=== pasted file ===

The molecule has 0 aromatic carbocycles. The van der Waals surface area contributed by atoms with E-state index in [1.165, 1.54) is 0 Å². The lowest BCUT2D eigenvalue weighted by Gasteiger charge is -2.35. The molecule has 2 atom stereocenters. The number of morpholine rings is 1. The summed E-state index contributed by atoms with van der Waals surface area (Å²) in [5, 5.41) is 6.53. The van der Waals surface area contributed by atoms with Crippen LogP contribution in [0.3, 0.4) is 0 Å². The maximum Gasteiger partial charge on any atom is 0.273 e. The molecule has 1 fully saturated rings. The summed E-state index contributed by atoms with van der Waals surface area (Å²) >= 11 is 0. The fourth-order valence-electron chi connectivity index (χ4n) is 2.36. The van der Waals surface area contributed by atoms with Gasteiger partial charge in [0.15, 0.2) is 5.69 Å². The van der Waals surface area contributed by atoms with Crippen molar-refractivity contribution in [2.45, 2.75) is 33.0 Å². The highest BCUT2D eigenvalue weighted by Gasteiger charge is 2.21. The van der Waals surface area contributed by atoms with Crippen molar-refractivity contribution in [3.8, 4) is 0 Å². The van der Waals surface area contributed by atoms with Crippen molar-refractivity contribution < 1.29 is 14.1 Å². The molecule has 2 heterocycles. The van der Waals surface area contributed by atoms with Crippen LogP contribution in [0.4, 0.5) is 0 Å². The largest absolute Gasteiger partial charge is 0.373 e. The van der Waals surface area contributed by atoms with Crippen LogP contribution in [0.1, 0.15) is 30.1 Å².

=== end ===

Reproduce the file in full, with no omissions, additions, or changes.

The molecule has 0 aromatic carbocycles. The van der Waals surface area contributed by atoms with E-state index in [1.165, 1.54) is 0 Å². The lowest BCUT2D eigenvalue weighted by Gasteiger charge is -2.35. The molecule has 2 atom stereocenters. The number of morpholine rings is 1. The summed E-state index contributed by atoms with van der Waals surface area (Å²) in [5, 5.41) is 6.53. The van der Waals surface area contributed by atoms with Crippen LogP contribution in [0.3, 0.4) is 0 Å². The maximum Gasteiger partial charge on any atom is 0.273 e. The molecule has 1 fully saturated rings. The summed E-state index contributed by atoms with van der Waals surface area (Å²) >= 11 is 0. The fourth-order valence-electron chi connectivity index (χ4n) is 2.36. The van der Waals surface area contributed by atoms with Gasteiger partial charge in [0.15, 0.2) is 5.69 Å². The van der Waals surface area contributed by atoms with Crippen molar-refractivity contribution in [2.45, 2.75) is 33.0 Å². The highest BCUT2D eigenvalue weighted by Gasteiger charge is 2.21. The van der Waals surface area contributed by atoms with Crippen molar-refractivity contribution in [3.8, 4) is 0 Å². The van der Waals surface area contributed by atoms with Crippen molar-refractivity contribution < 1.29 is 14.1 Å². The molecule has 2 heterocycles. The van der Waals surface area contributed by atoms with Crippen LogP contribution in [0.4, 0.5) is 0 Å². The largest absolute Gasteiger partial charge is 0.373 e. The van der Waals surface area contributed by atoms with Crippen LogP contribution in [0.1, 0.15) is 30.1 Å².